Fix It! Grammar Review
We have been so pleased with our grammar program from Institute for Excellence in Writing (IEW)Fix It! Grammar: The Nose Tree (Book 1) takes Bear 15 minutes to complete per day and she can do it independently! The special thing about Fix It! Grammar is that it teaches grammar within the context of a story.  Bear, my avid reader, loves this concept. The components of Fix It! Grammar are the teacher book and the student book.

What is It?

Fix It! Grammar is recommend for grades 3-12. There is a Placement Test to know with which book your student needs to start. There are 6 books total and each increases in difficulty. We chose the first book, even though Bear was ready for Book 2. It has been a good, confidence-boosting review. The free Webinar is really useful to watch. In fact, watching the webinar is what convinced me to want to review Fix It! Grammar.

Fix It! Grammar ReviewAs I mentioned above, the two components of Fix It! Grammar are the teacher book and the student book.

The teacher book ($19) is a spiral bound, soft cover book. It comes with a special link where you can download and print the student pages. However, if you don’t want to deal with printing and binding your own student book, you can buy the physical copy of the student book for $15. It is also a spiral bound soft cover book.  We received both physical books for the review.

The teacher book includes 33 weeks of daily passages, 132 vocabulary words, reproducible student pages, teacher’s notes, and a grammar glossary. It also comes with a free download of the Fix It! Student book, a Mastery Learning e-audio, and “But…But…But…What About Grammar?” e-audio.

The student book has the introduction to the week’s lesson (Bear reads it to herself). The lesson is followed by the four sentences for the week. There are grammar cards at the back of the student book, to cut out and use to review the grammar, but we haven’t needed them yet.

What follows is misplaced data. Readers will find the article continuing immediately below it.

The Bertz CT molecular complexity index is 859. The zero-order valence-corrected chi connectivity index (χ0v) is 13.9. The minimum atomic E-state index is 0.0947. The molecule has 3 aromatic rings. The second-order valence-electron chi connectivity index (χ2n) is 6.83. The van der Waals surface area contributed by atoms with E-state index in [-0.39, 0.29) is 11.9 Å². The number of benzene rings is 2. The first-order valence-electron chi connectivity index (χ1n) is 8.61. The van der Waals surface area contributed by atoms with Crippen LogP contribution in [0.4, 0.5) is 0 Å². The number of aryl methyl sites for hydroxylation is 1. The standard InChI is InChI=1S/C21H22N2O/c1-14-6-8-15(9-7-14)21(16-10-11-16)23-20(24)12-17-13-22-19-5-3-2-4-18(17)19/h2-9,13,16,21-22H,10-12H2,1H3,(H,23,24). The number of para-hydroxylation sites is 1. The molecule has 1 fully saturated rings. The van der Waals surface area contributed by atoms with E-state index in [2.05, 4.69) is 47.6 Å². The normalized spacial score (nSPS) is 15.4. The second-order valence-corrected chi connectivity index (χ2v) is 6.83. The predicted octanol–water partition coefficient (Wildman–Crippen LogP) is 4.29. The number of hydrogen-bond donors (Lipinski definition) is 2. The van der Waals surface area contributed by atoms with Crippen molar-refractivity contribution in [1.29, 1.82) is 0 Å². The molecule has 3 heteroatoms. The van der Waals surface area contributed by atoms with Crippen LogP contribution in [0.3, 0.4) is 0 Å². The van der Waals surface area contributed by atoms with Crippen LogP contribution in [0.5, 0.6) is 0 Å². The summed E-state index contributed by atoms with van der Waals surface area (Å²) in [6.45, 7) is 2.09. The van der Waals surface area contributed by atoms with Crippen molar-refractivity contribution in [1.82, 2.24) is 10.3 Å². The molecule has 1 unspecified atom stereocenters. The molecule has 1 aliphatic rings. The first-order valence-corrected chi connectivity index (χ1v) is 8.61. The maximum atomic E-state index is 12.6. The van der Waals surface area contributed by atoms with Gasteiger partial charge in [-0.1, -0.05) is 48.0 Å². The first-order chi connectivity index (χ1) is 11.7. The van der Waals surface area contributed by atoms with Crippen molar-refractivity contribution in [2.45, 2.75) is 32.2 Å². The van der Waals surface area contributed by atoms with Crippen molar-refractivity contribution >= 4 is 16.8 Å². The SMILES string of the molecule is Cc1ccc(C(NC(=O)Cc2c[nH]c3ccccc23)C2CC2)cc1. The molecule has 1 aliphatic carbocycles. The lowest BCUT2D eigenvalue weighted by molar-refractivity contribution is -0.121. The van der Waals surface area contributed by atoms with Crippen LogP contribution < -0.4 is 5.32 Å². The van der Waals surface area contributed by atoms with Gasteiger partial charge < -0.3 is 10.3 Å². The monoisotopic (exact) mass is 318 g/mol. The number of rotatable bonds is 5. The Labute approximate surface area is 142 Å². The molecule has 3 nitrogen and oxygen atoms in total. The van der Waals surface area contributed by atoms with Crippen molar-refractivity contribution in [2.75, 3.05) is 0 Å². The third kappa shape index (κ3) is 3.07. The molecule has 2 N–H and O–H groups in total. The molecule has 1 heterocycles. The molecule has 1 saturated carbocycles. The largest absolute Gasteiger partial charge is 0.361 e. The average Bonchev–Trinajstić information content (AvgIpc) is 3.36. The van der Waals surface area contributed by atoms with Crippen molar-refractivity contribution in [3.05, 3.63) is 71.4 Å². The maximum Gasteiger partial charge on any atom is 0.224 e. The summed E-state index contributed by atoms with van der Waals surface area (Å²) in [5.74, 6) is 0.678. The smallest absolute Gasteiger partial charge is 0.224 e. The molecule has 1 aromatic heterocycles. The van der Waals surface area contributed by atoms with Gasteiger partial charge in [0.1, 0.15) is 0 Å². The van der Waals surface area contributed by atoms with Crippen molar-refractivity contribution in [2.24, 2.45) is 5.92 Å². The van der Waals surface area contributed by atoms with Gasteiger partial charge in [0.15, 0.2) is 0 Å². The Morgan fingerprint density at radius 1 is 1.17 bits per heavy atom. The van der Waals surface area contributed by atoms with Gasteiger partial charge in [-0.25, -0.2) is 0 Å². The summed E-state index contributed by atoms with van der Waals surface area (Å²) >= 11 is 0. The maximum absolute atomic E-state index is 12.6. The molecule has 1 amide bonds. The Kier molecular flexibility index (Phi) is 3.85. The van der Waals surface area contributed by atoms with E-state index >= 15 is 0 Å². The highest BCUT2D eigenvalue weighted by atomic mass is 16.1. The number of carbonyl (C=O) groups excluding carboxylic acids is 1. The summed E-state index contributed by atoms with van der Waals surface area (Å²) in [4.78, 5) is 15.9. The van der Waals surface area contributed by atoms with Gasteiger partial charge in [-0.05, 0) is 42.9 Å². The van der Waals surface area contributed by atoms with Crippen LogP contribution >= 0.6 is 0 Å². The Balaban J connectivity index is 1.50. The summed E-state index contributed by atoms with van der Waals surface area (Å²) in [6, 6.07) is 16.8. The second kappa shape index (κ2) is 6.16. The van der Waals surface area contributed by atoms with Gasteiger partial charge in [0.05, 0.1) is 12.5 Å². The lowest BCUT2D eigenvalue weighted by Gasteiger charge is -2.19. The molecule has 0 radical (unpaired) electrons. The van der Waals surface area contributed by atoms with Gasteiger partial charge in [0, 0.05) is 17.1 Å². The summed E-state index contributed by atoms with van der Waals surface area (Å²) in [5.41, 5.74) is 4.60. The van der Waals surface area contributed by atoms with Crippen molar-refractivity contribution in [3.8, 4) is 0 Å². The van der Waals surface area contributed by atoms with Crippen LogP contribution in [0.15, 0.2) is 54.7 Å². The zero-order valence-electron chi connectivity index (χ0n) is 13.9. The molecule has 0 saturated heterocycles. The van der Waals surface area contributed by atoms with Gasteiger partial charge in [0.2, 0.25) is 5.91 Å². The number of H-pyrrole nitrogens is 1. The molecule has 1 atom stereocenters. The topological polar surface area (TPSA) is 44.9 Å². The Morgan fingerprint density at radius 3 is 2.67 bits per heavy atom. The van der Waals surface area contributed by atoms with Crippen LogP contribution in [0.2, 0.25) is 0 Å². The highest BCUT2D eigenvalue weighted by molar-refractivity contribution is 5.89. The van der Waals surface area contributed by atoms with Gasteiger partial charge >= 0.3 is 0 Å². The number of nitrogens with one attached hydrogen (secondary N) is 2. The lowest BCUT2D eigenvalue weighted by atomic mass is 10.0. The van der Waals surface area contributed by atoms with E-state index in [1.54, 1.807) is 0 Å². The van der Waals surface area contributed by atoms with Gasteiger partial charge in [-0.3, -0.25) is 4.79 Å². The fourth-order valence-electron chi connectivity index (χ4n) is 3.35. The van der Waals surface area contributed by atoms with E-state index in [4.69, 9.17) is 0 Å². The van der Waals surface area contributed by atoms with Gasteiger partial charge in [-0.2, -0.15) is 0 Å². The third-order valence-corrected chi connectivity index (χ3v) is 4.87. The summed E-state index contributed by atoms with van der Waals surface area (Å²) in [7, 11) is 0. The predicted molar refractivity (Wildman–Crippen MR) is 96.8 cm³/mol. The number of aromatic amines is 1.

Other supplies you will need are a notebook for the student to write in, scissors to cut apart the grammar cards in the back of the Student Book, something in which to store the cards, and a dictionary. You may want a notebook with divided sections to keep the vocabulary and the story separate.

How it Works:

Each day, Bear reads one sentence. That’s right, a single sentence. This sentence is part of the story The Nose Tree, which is a tale from the Brothers Grimm.

So far the grammar has been review; consequently, Bear has been reading the introductory info for the week on her own. Then she simply follows the cues at the top of the student book and fixes and marks the sentence accordingly.  Once I have checked the fixes, she rewrites the sentence correctly in her notebook. So far the fixes are to add punctuation and choose from homophones. She marks nouns and articles only so far. She’s ready to mark the entire sentence with each part of speech, but I decided to let her brain rest and do the program exactly as written.Then she must find the definition of a bolded word within the sentence and write it out in a second section of her notebook. I like that the teacher’s book has the definition right there for my easy reference so when I come check her work, I can quickly see whether she chose the correct definition.

What we like:

The grammar is taught in the context of a story, rather than as isolated sentences.
The daily lessons are short.
It incorporates copywork (and thus handwriting practice).
New grammar concepts are added incrementally and there is built-in review of grammar concepts already learned.
It includes vocabulary words and has the students using their dictionary skills.
It teaches grammar within context.
The format is predictable and consistent each week so the student can become independent fairly quickly because she knows the routine.

Bear really loves reading the next installment of the story each week. Of course, she reads all four sentences the first day of the week. I expected her to turn the page to the following week and keep reading, but she’s been really good about not doing that. Because it started off such easy review, we were tempted to go at a quicker pace, but we both agreed that grammar wasn’t a priority for us this year anyway so we opted for going back to the pace set by the program (of doing one sentence per day). This is the perfect thing for Bear right now, who is ahead in grammar and needs something simple, yet enticing, to keep her reviewing the grammar she already knows, without teaching too much new grammar. We look forward to doing Book 2 when we are done Book 1.

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Written by Julie Cerdas
I'm a stay-at-home Catholic mom who loves playing with and teaching my two children.